Many of you may already be familiar with Daisy de Plume from my post about the Treasure Hunt at the Louvre I enjoyed over the summer. Daisy is the creator of these amazing scavenger hunts, a unique and exciting way to visit this classic museum. But she has also been up to a whole lot more recently, including the launch of THATd’Or (Treasure Hunt at the Musée d’Orsay)! So I asked Daisy to share with us an update on these exciting developments, as well as some background on her innovative creations. For more information on Daisy’s events, as well as the most current updates, I also invite you to visit her site: THATLOU.com.
The following is Part I of my interview with Daisy. Part II will follow next week!
Could you describe for us your company, THATLou, and the idea of the treasure hunts?
THATLou, which stands for Treasure Hunt At The Louvre, aims to make one’s visit to the grandfathers of museums fun, focused and refreshing.
As treasure hunts go, THATLou is quite simple: each team (consisting of 2 to 4 people) must photograph themselves in front of as many works of art on the list as possible, collecting varied points per photograph. The clue-manual provides 15 to 25 pieces of “Treasure” pertaining to a theme, with its photo, title, artist, date and country (which is how you locate it on the Louvre map… But attention: No GPS!). Bonus questions are embedded within the text— sometimes requiring silly poses (a prancing putti or debauched Dionysus, perhaps?), or sometimes they’re educational, referring to articles about the Louvre’s collection from the THATLou blog or from the information sheets within the museum.
I’ve designed 12 different hunts for the general public, one per month of the year. The market is fairly broad, ranging from families and tourists who are visiting Paris and order already-existing hunts to locals having birthday parties and hen / stag parties (the Love + Marriage hunt is popular for the latter, as is Debauchery + Gluttony).
The last category of treasure hunts is specially tailored hunts, which I design for the client – this ranges from corporate team-building events (for instance I did a Wheels + Motion treasure hunt for Piaggio, appropriate to the makers of the Vespa scooter) and at the moment I’m having a ball building an “Arts + Sciences” treasure hunt for a Paris-based NGO whose mission is to ignite underprivileged teenagers’ interest in science.
What about the newly launched THATd’Or?
We opened 2013 with our first THATd’Or (Treasure Hunt at the Musée d’Orsay) which was run in conjunction with the AFMO (American Friends of the Musée d’Orsay, a fundraising body that has done miracles for the restoration and viewing of impressionist art). It was a terrific success, and led us to collaborate again on a private hunt just last week. Our first theme was “Movement + Motion”, in honor of the building’s history. This more recent hunt’s theme was the “Female Form”, since our audience was an exclusive woman’s club of expats in Paris.
The Musée d’Orsay is another ball park altogether. The goal of THATd’Or is the same — to provide a fresh overview or perspective of the museum through a focused, fun thematic visit – but both the format and the hunt is different from THATLou. Ticking off basic differences: the Musée d’Orsay’s collection starts off where the Louvre leaves off, the d’Orsay is a 6th the size of the Louvre (which is 65,000 m², making it one of the largest geographic museums in the world), moreover the Musée d’Orsay doesn’t allow photography, other than in designated areas (which of course eliminates the very linchpin of THATLou). Another important distinction is that the Musée d’Orsay was formerly a train station, so it’s very easy to have a sweeping view of several bodies of work from a single juncture within in the museum.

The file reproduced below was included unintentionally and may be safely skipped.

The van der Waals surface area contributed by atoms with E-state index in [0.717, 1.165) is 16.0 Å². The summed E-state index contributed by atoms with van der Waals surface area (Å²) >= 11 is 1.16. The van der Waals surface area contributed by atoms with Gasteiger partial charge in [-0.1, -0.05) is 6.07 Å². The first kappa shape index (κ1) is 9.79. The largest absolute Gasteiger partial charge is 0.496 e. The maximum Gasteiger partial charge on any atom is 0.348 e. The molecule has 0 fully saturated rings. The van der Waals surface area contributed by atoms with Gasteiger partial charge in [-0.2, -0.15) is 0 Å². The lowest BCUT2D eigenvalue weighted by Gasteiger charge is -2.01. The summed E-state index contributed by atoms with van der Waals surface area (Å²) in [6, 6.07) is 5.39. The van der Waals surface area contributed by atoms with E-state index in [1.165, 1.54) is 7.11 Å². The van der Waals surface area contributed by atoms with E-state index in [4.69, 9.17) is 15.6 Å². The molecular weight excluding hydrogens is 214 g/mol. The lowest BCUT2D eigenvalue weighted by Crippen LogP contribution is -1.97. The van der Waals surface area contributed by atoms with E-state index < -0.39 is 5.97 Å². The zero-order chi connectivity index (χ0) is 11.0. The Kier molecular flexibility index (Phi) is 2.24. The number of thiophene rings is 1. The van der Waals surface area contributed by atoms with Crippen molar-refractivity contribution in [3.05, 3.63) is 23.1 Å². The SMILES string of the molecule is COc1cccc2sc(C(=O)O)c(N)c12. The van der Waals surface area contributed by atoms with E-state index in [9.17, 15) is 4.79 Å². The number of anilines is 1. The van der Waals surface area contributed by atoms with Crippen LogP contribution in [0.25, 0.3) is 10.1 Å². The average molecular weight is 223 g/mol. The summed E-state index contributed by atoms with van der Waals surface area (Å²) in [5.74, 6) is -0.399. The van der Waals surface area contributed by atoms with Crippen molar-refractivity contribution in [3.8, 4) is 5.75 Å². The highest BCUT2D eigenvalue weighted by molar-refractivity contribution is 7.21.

Though my taste for painting and sculpture pre-dates the Musée d’Orsay (my heaven is the 17th century), so far as museums go there is no other museum I respect quite so much. And for a reason that runs quite to my own detriment, keeping me on my toes! Most museums, the Louvre included, are guilty of leaving so much of their treasures accumulating dust in storage. Moving paintings and sculptures is expensive – just think of the insurance – plus it makes plenty of work for the curatorial staff. This is one of the many places where the Musée d’Orsay sets itself apart. They are constantly rotating their collections – literally every two weeks they refresh it, ensuring that the public gets an honest, sweeping view of their full collection. It is a gift to the public that merits the tip of anyone’s hat.
But it also means that it doubles my work as a treasure hunt-creator. A hunt I built yesterday will only have a lifespan of 2 weeks, till an integral piece of the hunt may just be taken down. For that reason I’m probably going to develop THATd’Or to a high-end market of luxury travelers.
Could you tell us a bit about your background? How did you end up in Paris?
I grew up in NY’s West Village and went to Friends Seminary, a Quaker school on 16th Street. I spent a lot of time in Europe growing up, with family summers here and school years abroad without my family in Rome, Florence and London. After being graduated from university I took a 9 month trip around Asia by myself, but other than that I was through and through a New Yorker (sometimes with brief sojourns to Brooklyn, depending on boyfriends). When it came time to get a job I rooted myself in the publishing world, first at a literary agency and then over to magazines at Condé Nast.
By the time I was nearly 30 I was finally freed of being executrix to a complicated estate and suit that had taken several years (my grandmother had died when I was 27). It was hands-down the most intense, unhappy yet somehow enriching (through pain, and just plain missing her, I suppose) period of my life, where all balance was lacking.